With initial reference to FIGS. 8 and 9, the telescoping tube assembly as shown includes an elongate cylindrical rod 195 extending upwardly from a location proximate the blade spring 122 into a centerline region of the sliding shaft 112. A stopper member 197 (FIG. 8) is interposed between the centrally located rod 195 and the sliding shaft 112. A flexible bellows 199 is positioned about a substantial portion of the telescoping tube assembly 52, as can be seen in FIG. 8.

Several splines 201 are formed along the length of the sliding shaft 112. While only one of the sliding shafts 112 is shown, it is to be understood that two shafts 112 as shown and described with reference to FIG. 7 may be constructed in the manner presently described. The casing 120 of the telescoping tube assembly 52 is provided with a recess along its inner side at its upper end for accommodating a recirculating ball bearing assembly, indicated generally by the reference numeral 203, for use in combination with each sliding shaft 112. The recirculating ball bearing assembly 203 includes a ball bearing support guide arrangement 205 secured in place with respect to the casing 120 by way of at least one threaded fastener 207. The ball bearing support guide arrangement 205 is provided with several longitudinally extending splines 209. Certain of the splines 209 of each ball bearing support guide arrangement 205 are aligned adjacent the splines 201 in its corresponding sliding shaft 112.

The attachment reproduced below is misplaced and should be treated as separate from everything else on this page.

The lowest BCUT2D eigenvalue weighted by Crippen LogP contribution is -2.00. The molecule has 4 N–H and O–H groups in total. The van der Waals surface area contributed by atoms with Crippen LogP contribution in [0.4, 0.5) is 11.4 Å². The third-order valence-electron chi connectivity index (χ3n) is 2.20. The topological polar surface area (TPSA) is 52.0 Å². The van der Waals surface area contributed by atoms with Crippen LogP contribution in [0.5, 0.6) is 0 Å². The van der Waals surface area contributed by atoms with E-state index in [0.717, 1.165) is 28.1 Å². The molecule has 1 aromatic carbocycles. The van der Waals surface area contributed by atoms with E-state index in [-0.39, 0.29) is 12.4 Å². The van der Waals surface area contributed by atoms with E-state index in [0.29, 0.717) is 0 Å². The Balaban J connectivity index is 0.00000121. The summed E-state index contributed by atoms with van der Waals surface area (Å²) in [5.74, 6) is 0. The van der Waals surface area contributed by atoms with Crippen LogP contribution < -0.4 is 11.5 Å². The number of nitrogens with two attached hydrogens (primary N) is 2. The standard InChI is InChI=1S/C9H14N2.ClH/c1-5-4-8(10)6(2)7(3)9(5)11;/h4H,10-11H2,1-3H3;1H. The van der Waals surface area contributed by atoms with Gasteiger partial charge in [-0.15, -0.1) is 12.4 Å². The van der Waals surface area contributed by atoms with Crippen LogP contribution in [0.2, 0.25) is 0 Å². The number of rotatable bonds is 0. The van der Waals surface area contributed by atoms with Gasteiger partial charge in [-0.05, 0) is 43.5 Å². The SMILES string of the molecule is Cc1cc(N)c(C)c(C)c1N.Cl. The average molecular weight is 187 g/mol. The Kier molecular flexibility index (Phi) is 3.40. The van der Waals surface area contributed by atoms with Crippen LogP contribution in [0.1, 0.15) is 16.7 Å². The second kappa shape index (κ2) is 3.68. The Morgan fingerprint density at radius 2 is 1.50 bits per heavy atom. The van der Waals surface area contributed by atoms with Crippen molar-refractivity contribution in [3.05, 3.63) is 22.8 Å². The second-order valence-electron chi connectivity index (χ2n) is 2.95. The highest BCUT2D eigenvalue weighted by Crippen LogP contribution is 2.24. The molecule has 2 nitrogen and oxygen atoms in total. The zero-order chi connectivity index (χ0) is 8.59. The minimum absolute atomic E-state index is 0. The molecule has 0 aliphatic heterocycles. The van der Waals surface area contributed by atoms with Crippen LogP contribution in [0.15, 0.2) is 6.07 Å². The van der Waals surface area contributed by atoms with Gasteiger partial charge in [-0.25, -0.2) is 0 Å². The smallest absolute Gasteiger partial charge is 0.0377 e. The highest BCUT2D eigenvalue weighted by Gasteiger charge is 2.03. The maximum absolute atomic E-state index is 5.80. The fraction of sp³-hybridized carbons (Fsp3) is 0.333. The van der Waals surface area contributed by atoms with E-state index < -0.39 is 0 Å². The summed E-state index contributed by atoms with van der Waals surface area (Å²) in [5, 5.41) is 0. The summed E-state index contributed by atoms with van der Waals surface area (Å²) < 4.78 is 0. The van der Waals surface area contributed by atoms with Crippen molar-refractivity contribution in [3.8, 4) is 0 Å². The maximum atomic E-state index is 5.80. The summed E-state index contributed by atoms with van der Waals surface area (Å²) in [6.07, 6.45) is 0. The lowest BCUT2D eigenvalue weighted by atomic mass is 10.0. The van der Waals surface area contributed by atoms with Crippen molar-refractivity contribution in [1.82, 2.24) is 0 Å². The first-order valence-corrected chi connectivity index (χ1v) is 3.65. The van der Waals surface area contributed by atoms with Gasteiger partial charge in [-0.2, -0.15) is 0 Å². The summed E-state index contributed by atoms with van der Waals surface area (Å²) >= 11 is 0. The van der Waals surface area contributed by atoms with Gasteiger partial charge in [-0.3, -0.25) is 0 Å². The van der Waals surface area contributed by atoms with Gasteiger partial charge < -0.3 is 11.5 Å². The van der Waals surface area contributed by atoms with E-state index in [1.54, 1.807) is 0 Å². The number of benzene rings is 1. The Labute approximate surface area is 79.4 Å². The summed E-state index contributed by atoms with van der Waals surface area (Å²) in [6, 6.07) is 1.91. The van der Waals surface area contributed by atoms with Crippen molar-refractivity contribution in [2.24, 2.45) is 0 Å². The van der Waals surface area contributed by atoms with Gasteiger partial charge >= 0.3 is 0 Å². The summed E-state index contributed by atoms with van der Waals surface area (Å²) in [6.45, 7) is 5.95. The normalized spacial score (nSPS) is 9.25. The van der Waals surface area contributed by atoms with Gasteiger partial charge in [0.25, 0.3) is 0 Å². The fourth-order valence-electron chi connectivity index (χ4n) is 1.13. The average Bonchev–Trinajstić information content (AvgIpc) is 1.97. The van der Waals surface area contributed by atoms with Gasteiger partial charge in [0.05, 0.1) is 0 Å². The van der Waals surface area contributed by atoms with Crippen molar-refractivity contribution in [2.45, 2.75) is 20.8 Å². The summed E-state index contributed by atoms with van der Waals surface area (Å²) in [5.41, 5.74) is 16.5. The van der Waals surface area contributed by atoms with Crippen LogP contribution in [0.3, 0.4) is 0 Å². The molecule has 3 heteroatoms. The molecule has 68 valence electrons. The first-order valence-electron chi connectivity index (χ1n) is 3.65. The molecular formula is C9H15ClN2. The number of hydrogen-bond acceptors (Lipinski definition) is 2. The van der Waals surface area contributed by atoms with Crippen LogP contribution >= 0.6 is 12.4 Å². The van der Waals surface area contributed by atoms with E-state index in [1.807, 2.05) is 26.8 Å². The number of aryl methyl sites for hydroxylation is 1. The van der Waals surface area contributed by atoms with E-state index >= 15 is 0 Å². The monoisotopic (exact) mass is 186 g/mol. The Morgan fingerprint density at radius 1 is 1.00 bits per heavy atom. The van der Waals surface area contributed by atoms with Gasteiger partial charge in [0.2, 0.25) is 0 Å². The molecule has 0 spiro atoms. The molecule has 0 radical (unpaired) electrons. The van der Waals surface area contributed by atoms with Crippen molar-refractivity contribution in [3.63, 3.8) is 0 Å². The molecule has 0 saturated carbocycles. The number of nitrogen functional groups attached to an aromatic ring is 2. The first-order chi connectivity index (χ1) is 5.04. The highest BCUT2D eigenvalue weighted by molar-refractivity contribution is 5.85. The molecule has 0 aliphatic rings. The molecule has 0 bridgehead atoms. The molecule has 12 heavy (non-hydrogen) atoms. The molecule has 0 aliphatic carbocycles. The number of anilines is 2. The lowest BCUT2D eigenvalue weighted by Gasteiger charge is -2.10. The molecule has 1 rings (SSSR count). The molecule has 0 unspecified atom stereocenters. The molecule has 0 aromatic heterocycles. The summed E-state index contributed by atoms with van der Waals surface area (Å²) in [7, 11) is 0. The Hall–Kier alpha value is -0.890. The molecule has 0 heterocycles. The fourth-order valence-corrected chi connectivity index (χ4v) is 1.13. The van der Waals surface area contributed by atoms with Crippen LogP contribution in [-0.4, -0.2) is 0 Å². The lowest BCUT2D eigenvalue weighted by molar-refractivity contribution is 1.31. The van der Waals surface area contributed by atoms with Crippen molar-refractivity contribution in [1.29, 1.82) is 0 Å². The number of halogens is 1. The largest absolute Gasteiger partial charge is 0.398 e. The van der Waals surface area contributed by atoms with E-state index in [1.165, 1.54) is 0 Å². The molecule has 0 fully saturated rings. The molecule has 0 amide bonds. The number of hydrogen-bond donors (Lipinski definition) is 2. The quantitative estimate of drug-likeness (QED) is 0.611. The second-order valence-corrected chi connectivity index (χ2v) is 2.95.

A plurality of ball bearings 211 are held in place for recirculating movement within tracks defined in part by each bearing support guide arrangement 205 alone and in part by each bearing support guide arrangement 205 together with the splines 201 in each corresponding sliding shaft 112. FIG. 10 shows one such track and depicts the recirculating movement of the ball bearings 211 during a condition wherein the ball bearing support guide arrangement 205 is moved upwardly along the sliding shaft 112 and, consequently, the sliding shaft is imparted a downward motion relative to the ball bearing support guide arrangement 205. This relative movement is shown by the two open arrows in FIG. 10. During, and as a result of, such movement, the ball bearings 211 are circulated along the track in a clockwise direction as shown by the four blackened arrows.